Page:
but the house fills with the sweet scent

of baking apple, the home-rich scent of crust.

 

What is life, but a big project we are in the middle of?

A project I’m in no hurry to finish.

In fact, these days are like puff pastry dough,

guiding me to take it slow, slower, to rest

between steps. I haven’t read all the directions.

For now I am laughing. It’s so much more

than I thought I was in for. But I’m here,

hands ready. I’m willing to work, to clean up the mess.

 

 

  • photo by Finn Trommer

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When pregnant, it was clear

I was along for the ride with a miracle.

Sure, I could eat organic broccoli,

walk and eschew caffeine,

but that was just taking care

of the vessel. Life itself

was doing the real work.

 

Imagine my surprise today

to realize I’m still along for the ride.

How did I ever kid myself

that I was in charge?

And oh, the bliss today

to notice anew these hands,

these eyes, these feet!

What joy to see them again

as the miracle they are,

to offer them in service to life.

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She wants to go see the bluebonnets, she says.

This is after she tells me they’ve said she has three months to live.

And I want to find her vast fields of bluebonnets,

acres and acres of white-tipped blue bloom.

And I want to send her more springs to see them in,

more days to live one day at a time. I want to remove

the pain in her belly, the pain that aggressively grows.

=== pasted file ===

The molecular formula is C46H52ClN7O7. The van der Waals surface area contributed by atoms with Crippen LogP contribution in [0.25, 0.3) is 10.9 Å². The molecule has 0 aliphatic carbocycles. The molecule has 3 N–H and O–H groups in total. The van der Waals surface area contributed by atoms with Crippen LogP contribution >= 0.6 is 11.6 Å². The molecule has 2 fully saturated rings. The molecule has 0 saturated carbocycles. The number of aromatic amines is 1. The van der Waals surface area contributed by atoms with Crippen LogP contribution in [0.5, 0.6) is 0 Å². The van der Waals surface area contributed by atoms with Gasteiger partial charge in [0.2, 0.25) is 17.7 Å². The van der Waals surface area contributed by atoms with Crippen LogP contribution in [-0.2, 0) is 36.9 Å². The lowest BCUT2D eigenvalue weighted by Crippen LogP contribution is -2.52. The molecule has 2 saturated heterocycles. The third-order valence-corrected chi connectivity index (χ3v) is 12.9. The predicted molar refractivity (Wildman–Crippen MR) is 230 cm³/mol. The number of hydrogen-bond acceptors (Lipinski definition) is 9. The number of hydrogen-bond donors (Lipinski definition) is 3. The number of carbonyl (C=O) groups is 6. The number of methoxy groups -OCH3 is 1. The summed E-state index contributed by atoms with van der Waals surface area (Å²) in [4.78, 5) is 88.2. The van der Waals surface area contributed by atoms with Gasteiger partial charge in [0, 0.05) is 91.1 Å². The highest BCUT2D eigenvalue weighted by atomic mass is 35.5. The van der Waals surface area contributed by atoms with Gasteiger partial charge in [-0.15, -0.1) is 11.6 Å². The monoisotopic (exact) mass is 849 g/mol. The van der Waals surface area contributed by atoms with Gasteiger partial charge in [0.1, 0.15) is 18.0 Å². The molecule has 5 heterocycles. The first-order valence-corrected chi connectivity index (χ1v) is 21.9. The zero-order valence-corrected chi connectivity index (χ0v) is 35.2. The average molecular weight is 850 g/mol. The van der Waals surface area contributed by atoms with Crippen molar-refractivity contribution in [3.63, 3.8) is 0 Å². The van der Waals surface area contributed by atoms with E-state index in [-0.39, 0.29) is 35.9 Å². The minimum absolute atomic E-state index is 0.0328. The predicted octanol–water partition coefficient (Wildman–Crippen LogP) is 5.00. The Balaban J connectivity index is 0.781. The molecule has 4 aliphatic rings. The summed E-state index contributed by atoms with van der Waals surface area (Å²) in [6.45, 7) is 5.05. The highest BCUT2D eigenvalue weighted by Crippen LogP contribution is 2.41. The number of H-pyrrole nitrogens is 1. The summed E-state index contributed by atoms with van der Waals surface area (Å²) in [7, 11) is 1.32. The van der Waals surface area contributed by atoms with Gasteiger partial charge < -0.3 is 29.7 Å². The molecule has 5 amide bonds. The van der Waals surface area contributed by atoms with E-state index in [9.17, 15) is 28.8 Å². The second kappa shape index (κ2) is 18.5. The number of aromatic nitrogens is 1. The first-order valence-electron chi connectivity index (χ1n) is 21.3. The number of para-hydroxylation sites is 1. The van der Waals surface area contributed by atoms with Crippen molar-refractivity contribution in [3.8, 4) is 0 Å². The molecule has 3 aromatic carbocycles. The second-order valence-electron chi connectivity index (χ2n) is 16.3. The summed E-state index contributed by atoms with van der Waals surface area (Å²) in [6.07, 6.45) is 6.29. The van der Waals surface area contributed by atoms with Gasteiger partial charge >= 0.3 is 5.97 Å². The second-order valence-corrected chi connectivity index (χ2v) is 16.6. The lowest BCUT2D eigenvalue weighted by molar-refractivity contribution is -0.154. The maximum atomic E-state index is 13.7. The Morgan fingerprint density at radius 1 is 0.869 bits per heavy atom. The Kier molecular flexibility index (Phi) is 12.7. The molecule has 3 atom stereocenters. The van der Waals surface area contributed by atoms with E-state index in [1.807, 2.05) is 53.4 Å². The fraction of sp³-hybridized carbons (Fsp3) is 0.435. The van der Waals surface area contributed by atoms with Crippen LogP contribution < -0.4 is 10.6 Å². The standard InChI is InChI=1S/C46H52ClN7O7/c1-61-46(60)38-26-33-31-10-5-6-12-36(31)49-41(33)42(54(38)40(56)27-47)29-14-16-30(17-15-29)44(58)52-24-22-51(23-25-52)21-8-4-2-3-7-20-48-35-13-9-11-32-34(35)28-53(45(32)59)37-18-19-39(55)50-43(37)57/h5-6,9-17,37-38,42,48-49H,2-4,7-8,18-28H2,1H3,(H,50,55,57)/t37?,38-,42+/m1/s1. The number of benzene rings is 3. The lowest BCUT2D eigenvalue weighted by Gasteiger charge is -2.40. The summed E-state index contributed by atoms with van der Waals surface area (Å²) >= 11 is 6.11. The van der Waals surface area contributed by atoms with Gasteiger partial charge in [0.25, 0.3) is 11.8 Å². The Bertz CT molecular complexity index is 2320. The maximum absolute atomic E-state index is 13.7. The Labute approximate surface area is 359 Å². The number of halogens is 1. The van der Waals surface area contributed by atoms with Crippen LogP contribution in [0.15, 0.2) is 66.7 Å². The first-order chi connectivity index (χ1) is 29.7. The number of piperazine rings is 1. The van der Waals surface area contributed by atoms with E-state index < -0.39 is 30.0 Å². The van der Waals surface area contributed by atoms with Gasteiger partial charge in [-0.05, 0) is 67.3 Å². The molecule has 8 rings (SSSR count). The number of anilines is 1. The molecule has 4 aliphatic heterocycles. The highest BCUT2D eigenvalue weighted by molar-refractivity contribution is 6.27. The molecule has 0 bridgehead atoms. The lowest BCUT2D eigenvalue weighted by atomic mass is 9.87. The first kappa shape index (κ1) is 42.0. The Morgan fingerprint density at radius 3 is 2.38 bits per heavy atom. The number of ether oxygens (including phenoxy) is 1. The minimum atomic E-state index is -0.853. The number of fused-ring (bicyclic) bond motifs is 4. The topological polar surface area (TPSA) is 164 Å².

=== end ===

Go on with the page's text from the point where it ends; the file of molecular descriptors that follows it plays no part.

I want to make deals with the universe. Want to say no

to the way things are. I want to tell death to wait.

I want to tell life to find a way. I want to hug her

until she believes she’s beloved. I want to give her

the pen that will write every brave thing

that she’s been unable to say. There are days

when we feel how uncompromising it is, the truth.

How human we are. There are days when the bluebonnets

stretch as far as the eye can see. There are days

we know nothing is more important than going to see them,

a billion blue petals all nodding in the wind, teaching us to say yes.

 

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I fell in love, today, with the black

and blue marker stains on the table

made by the two-year-old boy—

he colored in the circles he’d drawn

with so much enthusiasm that the ink

seeped through the paper

and into the lemon cream paint on the table

where no amount of scrubbing could remove it.

 

It wasn’t so much the stain though, no,

and it wasn’t the color. What I fell in love with

was the way his mother didn’t see

that the table was ruined. She saw